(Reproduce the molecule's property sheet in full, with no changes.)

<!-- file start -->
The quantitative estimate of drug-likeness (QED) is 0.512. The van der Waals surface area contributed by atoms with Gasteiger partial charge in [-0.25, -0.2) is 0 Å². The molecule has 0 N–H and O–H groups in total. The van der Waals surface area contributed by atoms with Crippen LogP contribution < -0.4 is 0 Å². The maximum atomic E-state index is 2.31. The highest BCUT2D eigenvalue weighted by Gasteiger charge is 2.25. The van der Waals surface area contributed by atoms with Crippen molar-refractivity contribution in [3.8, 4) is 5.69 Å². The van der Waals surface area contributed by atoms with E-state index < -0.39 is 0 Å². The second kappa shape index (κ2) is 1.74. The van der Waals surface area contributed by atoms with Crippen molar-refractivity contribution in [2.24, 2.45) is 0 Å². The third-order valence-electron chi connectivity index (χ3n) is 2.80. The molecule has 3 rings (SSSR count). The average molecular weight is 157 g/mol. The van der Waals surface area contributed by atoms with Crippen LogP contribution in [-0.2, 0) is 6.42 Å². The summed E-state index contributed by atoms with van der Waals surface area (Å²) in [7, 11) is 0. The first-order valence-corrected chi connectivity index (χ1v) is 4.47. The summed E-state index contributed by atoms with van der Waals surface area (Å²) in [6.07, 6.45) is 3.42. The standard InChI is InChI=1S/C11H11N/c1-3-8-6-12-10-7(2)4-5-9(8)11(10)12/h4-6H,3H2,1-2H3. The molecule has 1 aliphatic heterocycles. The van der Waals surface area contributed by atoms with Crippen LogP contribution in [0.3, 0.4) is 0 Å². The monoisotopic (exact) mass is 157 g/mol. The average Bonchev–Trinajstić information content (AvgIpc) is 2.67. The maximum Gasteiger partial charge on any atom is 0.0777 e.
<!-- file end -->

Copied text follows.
The quantitative estimate of drug-likeness (QED) is 0.512. The van der Waals surface area contributed by atoms with Gasteiger partial charge in [-0.25, -0.2) is 0 Å². The molecule has 0 N–H and O–H groups in total. The van der Waals surface area contributed by atoms with Crippen LogP contribution < -0.4 is 0 Å². The maximum atomic E-state index is 2.31. The highest BCUT2D eigenvalue weighted by Gasteiger charge is 2.25. The van der Waals surface area contributed by atoms with Crippen molar-refractivity contribution in [3.8, 4) is 5.69 Å². The van der Waals surface area contributed by atoms with E-state index < -0.39 is 0 Å². The second kappa shape index (κ2) is 1.74. The van der Waals surface area contributed by atoms with Crippen molar-refractivity contribution in [2.24, 2.45) is 0 Å². The third-order valence-electron chi connectivity index (χ3n) is 2.80. The molecule has 3 rings (SSSR count). The average molecular weight is 157 g/mol. The van der Waals surface area contributed by atoms with Crippen LogP contribution in [-0.2, 0) is 6.42 Å². The summed E-state index contributed by atoms with van der Waals surface area (Å²) in [7, 11) is 0. The first-order valence-corrected chi connectivity index (χ1v) is 4.47. The summed E-state index contributed by atoms with van der Waals surface area (Å²) in [6.07, 6.45) is 3.42. The standard InChI is InChI=1S/C11H11N/c1-3-8-6-12-10-7(2)4-5-9(8)11(10)12/h4-6H,3H2,1-2H3. The molecule has 1 aliphatic heterocycles. The van der Waals surface area contributed by atoms with Crippen LogP contribution in [0.3, 0.4) is 0 Å². The monoisotopic (exact) mass is 157 g/mol. The average Bonchev–Trinajstić information content (AvgIpc) is 2.67. The maximum Gasteiger partial charge on any atom is 0.0777 e.